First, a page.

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  5. Wow, I was looking at the pictures and it seems as that if you had a freak show you were wanting to perform going there and doing it would be just the ticket. I would probably get overwhelmed by the stimulating environment so I wouldn't go. I'd like a smaller happening I think where most of the people would know each other and each expression of creativity would have more impact and meaning for me personally because I knew the people involved.

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    1. I'd probably be overwhelmed by the high weirdness too but if I were a lot younger and had friends who were into putting on such a freak show (never mind having survival gear) it would be fun.

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    2. I'm sure your show, whatever it be, would intrigue m:) I like your artwork as you probably already know!

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  6. I've wanted to go to Burning Man for years now. I understand it is quite expensive just to get in, not to mention the getting there.

    I'm usually overwhelmed by too much social stimulation but my threshold to take in creative energy and excitement knows no bounds. I think I would like it a lot. :-)

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    1. The fees don't sound too bad if you get tickets from BM itself ($240 and $420) but I hear they're being scalped for a lot more. The real expense would be travel and having the gear to make being on the desert reasonably comfortable. No cars at the site - except for the mutant ones - everything packed in (including 2 gal of water per day).

      Going there alone doesn't sound right for any number of reasons but it sure would be an amazing experience :-)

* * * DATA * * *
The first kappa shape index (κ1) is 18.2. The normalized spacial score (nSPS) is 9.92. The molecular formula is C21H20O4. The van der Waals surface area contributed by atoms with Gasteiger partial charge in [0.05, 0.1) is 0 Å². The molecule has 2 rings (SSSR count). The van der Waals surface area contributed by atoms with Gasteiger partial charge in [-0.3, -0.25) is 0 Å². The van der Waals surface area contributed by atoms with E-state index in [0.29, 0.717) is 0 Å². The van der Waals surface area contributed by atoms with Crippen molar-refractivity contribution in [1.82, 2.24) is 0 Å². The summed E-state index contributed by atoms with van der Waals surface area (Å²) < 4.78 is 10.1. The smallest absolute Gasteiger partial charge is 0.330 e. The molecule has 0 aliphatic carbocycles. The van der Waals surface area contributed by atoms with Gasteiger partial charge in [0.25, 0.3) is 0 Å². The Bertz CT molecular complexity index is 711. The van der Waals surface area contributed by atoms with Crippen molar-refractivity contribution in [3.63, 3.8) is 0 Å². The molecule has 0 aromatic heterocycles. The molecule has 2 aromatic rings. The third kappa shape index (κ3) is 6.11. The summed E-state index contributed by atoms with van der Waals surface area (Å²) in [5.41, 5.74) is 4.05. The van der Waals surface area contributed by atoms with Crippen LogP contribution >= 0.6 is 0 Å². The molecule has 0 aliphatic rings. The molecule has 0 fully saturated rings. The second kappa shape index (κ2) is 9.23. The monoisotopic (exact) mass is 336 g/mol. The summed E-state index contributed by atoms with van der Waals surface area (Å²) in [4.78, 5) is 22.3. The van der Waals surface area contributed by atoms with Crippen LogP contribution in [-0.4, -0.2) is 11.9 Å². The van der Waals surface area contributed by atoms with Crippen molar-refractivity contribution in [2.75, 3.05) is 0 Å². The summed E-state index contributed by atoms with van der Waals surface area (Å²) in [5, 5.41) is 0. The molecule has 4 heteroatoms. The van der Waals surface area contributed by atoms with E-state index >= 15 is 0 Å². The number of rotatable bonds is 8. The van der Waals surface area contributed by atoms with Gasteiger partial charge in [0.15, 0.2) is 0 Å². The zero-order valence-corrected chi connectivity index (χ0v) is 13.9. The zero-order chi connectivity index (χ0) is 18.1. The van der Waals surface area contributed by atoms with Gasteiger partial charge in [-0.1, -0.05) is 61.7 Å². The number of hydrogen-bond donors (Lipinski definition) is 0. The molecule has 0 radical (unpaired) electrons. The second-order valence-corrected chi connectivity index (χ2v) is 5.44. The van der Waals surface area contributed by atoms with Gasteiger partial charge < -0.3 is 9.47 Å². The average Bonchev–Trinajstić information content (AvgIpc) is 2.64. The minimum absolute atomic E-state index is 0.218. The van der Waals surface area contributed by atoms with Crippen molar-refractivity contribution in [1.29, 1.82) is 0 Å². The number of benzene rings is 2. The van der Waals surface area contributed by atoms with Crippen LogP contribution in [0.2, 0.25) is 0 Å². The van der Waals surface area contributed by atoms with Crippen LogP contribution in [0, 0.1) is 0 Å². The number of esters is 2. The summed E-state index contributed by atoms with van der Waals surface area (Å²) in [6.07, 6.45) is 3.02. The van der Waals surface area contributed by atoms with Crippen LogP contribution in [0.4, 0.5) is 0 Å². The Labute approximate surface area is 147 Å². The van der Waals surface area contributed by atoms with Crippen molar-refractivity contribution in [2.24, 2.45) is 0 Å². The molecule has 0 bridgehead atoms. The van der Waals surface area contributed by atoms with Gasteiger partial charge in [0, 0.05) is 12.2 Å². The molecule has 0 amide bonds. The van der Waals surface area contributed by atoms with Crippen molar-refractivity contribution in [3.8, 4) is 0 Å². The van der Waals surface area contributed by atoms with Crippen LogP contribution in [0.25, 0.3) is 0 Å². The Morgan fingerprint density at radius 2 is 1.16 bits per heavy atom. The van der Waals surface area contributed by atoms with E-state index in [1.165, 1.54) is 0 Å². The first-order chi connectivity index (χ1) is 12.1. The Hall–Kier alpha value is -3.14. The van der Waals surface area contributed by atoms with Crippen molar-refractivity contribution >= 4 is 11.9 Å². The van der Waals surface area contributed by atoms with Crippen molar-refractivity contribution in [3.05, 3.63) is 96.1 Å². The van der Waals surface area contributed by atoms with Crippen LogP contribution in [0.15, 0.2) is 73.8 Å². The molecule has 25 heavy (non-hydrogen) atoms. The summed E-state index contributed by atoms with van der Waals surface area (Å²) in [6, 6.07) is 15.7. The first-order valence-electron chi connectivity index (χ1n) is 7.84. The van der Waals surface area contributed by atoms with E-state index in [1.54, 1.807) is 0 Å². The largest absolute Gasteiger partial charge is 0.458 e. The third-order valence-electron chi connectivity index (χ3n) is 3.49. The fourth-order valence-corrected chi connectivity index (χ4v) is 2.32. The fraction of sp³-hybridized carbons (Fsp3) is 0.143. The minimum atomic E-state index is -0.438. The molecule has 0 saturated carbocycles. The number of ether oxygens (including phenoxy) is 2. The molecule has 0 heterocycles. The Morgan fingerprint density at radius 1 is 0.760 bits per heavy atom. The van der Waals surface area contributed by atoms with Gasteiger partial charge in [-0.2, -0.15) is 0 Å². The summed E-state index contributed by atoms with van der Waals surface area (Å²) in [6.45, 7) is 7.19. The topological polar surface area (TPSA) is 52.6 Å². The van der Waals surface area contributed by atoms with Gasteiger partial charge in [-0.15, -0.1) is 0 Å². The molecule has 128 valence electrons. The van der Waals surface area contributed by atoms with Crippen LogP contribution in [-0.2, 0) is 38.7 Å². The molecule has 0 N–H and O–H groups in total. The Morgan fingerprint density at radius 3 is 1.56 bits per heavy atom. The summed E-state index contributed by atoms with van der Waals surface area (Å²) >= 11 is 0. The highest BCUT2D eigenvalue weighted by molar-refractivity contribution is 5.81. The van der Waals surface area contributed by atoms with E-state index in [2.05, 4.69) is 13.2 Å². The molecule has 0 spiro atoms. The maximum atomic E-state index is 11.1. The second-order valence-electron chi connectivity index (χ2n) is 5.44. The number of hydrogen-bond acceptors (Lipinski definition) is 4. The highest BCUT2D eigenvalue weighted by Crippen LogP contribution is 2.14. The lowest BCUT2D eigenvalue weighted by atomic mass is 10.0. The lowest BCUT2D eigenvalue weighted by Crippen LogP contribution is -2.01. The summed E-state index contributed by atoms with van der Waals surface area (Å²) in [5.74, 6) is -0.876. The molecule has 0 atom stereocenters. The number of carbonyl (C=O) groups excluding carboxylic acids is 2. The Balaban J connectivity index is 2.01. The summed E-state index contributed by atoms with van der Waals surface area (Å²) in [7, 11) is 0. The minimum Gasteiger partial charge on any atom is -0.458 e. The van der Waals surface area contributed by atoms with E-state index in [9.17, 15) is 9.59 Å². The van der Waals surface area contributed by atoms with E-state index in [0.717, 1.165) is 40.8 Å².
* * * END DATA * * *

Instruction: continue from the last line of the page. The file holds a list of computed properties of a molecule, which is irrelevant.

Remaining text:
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  7. There was certainly a time when I would have loved to go to Burning Man. Health issues wouldn't allow such an endeavor these days, and I don't think I'd like the festival because of the high cost and competitiveness in people trying to out do their fellow man and calling it self expression. Creative, yes, but I don't think it serves the spirit of what Burning Man is supposed to be. Like life in the world itself, not everyone that attends is guilty, just as the common man is not guilty in a war zone. Just my take on the event as it had evolved. Wish I would have gone a long time ago.


    Peace

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    1. I can't disagree with you at all, Joe. There's certainly excitement and novelty on display at Burning Man but I'm not at all sure everyone is experiencing some deep spiritual connection. It's impossible to judge.

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  8. I think I'd really just like that steampunk traveling house. Maybe parked at the edge of the festival. Maybe not.

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    1. We're really seeing Humanity 2.0 here, aren't we? Even at age 20 that alone would have kept my inside the traveling house with a book - and maybe the odd peek out the window.